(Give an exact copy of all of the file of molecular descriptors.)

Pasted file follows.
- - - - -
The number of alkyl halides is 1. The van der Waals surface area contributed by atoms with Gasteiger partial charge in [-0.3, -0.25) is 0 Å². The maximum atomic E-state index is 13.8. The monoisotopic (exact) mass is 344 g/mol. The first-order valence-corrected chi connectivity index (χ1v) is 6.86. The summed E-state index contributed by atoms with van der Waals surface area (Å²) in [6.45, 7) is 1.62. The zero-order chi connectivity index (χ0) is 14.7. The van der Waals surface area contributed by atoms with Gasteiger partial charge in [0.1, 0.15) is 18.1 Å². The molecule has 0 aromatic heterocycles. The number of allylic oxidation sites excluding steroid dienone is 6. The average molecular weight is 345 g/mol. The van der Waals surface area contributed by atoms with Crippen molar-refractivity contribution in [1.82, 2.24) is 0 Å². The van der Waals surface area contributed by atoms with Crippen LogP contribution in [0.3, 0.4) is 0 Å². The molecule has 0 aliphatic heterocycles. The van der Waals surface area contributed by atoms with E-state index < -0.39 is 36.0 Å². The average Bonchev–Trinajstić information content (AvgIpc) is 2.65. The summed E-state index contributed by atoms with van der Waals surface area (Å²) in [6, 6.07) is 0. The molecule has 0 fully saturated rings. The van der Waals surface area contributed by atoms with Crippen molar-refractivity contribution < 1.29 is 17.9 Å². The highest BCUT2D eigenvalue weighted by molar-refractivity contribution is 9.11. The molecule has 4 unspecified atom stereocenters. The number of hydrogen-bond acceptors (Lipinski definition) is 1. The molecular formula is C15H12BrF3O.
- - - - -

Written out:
The number of alkyl halides is 1. The van der Waals surface area contributed by atoms with Gasteiger partial charge in [-0.3, -0.25) is 0 Å². The maximum atomic E-state index is 13.8. The monoisotopic (exact) mass is 344 g/mol. The first-order valence-corrected chi connectivity index (χ1v) is 6.86. The summed E-state index contributed by atoms with van der Waals surface area (Å²) in [6.45, 7) is 1.62. The zero-order chi connectivity index (χ0) is 14.7. The van der Waals surface area contributed by atoms with Gasteiger partial charge in [0.1, 0.15) is 18.1 Å². The molecule has 0 aromatic heterocycles. The number of allylic oxidation sites excluding steroid dienone is 6. The average molecular weight is 345 g/mol. The van der Waals surface area contributed by atoms with Crippen molar-refractivity contribution in [1.82, 2.24) is 0 Å². The van der Waals surface area contributed by atoms with Crippen LogP contribution in [0.3, 0.4) is 0 Å². The molecule has 0 aliphatic heterocycles. The van der Waals surface area contributed by atoms with E-state index < -0.39 is 36.0 Å². The average Bonchev–Trinajstić information content (AvgIpc) is 2.65. The summed E-state index contributed by atoms with van der Waals surface area (Å²) in [6, 6.07) is 0. The molecule has 0 fully saturated rings. The van der Waals surface area contributed by atoms with Crippen molar-refractivity contribution < 1.29 is 17.9 Å². The highest BCUT2D eigenvalue weighted by molar-refractivity contribution is 9.11. The molecule has 4 unspecified atom stereocenters. The number of hydrogen-bond acceptors (Lipinski definition) is 1. The molecular formula is C15H12BrF3O.